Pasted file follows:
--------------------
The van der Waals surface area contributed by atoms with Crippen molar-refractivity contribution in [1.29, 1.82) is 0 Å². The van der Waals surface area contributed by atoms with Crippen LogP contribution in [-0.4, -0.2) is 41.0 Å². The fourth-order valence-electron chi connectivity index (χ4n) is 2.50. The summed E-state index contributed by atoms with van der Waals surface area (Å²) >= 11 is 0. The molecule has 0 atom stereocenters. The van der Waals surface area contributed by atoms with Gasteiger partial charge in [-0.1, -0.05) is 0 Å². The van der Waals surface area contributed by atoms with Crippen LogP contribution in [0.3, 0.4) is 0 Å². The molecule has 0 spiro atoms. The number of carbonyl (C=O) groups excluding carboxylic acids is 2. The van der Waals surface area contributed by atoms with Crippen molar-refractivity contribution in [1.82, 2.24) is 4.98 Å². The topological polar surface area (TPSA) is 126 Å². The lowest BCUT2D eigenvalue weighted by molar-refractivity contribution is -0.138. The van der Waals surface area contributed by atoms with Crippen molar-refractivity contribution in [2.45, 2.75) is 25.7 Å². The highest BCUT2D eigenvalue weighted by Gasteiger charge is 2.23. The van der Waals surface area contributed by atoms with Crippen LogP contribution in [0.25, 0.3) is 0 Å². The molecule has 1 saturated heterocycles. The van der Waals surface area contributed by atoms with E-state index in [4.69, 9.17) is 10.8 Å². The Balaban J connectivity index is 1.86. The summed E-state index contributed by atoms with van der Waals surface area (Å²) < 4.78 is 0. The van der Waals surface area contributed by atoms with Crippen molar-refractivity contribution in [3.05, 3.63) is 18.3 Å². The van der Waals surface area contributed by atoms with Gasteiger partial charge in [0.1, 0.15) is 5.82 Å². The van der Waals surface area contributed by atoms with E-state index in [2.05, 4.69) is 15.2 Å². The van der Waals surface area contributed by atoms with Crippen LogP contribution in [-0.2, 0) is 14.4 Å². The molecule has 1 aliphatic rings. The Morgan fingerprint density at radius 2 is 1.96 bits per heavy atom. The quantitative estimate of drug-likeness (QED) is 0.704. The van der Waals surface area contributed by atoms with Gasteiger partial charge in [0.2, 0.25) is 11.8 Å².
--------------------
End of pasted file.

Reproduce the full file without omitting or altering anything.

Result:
The van der Waals surface area contributed by atoms with Crippen molar-refractivity contribution in [1.29, 1.82) is 0 Å². The van der Waals surface area contributed by atoms with Crippen LogP contribution in [-0.4, -0.2) is 41.0 Å². The fourth-order valence-electron chi connectivity index (χ4n) is 2.50. The summed E-state index contributed by atoms with van der Waals surface area (Å²) >= 11 is 0. The molecule has 0 atom stereocenters. The van der Waals surface area contributed by atoms with Gasteiger partial charge in [-0.1, -0.05) is 0 Å². The van der Waals surface area contributed by atoms with Crippen LogP contribution in [0.3, 0.4) is 0 Å². The molecule has 0 spiro atoms. The number of carbonyl (C=O) groups excluding carboxylic acids is 2. The van der Waals surface area contributed by atoms with Crippen molar-refractivity contribution in [1.82, 2.24) is 4.98 Å². The topological polar surface area (TPSA) is 126 Å². The lowest BCUT2D eigenvalue weighted by molar-refractivity contribution is -0.138. The van der Waals surface area contributed by atoms with Crippen molar-refractivity contribution in [2.45, 2.75) is 25.7 Å². The highest BCUT2D eigenvalue weighted by Gasteiger charge is 2.23. The van der Waals surface area contributed by atoms with Crippen LogP contribution in [0.25, 0.3) is 0 Å². The molecule has 1 saturated heterocycles. The van der Waals surface area contributed by atoms with E-state index in [4.69, 9.17) is 10.8 Å². The Balaban J connectivity index is 1.86. The summed E-state index contributed by atoms with van der Waals surface area (Å²) < 4.78 is 0. The van der Waals surface area contributed by atoms with Crippen molar-refractivity contribution in [3.05, 3.63) is 18.3 Å². The van der Waals surface area contributed by atoms with Gasteiger partial charge in [0.1, 0.15) is 5.82 Å². The van der Waals surface area contributed by atoms with E-state index in [2.05, 4.69) is 15.2 Å². The van der Waals surface area contributed by atoms with Crippen LogP contribution in [-0.2, 0) is 14.4 Å². The molecule has 1 aliphatic rings. The Morgan fingerprint density at radius 2 is 1.96 bits per heavy atom. The quantitative estimate of drug-likeness (QED) is 0.704. The van der Waals surface area contributed by atoms with Gasteiger partial charge in [0.2, 0.25) is 11.8 Å².